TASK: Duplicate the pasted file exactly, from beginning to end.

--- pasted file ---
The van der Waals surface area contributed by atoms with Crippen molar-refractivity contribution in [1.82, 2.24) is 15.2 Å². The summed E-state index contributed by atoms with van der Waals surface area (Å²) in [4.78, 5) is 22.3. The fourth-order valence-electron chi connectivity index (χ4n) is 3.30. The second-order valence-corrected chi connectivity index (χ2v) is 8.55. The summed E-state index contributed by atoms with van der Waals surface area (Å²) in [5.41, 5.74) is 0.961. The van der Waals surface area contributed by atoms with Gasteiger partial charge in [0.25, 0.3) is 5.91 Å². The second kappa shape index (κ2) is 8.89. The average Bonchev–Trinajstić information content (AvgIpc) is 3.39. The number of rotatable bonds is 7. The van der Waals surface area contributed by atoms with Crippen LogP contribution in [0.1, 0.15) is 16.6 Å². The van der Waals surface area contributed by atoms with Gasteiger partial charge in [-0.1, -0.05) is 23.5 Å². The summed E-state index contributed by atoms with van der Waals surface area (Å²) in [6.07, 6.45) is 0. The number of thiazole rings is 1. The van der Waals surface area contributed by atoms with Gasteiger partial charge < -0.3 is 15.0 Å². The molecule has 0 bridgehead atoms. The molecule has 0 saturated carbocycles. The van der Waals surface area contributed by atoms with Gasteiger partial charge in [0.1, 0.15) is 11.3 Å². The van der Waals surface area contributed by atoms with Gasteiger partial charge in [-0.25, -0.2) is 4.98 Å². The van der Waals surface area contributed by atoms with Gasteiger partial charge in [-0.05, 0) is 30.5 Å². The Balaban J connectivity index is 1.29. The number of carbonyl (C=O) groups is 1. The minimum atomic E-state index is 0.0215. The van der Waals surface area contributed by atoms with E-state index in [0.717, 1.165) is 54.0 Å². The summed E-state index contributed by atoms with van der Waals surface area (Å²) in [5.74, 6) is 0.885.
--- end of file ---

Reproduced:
The van der Waals surface area contributed by atoms with Crippen molar-refractivity contribution in [1.82, 2.24) is 15.2 Å². The summed E-state index contributed by atoms with van der Waals surface area (Å²) in [4.78, 5) is 22.3. The fourth-order valence-electron chi connectivity index (χ4n) is 3.30. The second-order valence-corrected chi connectivity index (χ2v) is 8.55. The summed E-state index contributed by atoms with van der Waals surface area (Å²) in [5.41, 5.74) is 0.961. The van der Waals surface area contributed by atoms with Gasteiger partial charge in [0.25, 0.3) is 5.91 Å². The second kappa shape index (κ2) is 8.89. The average Bonchev–Trinajstić information content (AvgIpc) is 3.39. The number of rotatable bonds is 7. The van der Waals surface area contributed by atoms with Crippen LogP contribution in [0.1, 0.15) is 16.6 Å². The van der Waals surface area contributed by atoms with Gasteiger partial charge in [-0.1, -0.05) is 23.5 Å². The summed E-state index contributed by atoms with van der Waals surface area (Å²) in [6.07, 6.45) is 0. The number of thiazole rings is 1. The van der Waals surface area contributed by atoms with Gasteiger partial charge < -0.3 is 15.0 Å². The molecule has 0 bridgehead atoms. The molecule has 0 saturated carbocycles. The van der Waals surface area contributed by atoms with Gasteiger partial charge in [0.1, 0.15) is 11.3 Å². The van der Waals surface area contributed by atoms with Gasteiger partial charge in [-0.25, -0.2) is 4.98 Å². The van der Waals surface area contributed by atoms with Gasteiger partial charge in [-0.05, 0) is 30.5 Å². The Balaban J connectivity index is 1.29. The number of carbonyl (C=O) groups is 1. The minimum atomic E-state index is 0.0215. The van der Waals surface area contributed by atoms with E-state index in [0.717, 1.165) is 54.0 Å². The summed E-state index contributed by atoms with van der Waals surface area (Å²) in [5.74, 6) is 0.885.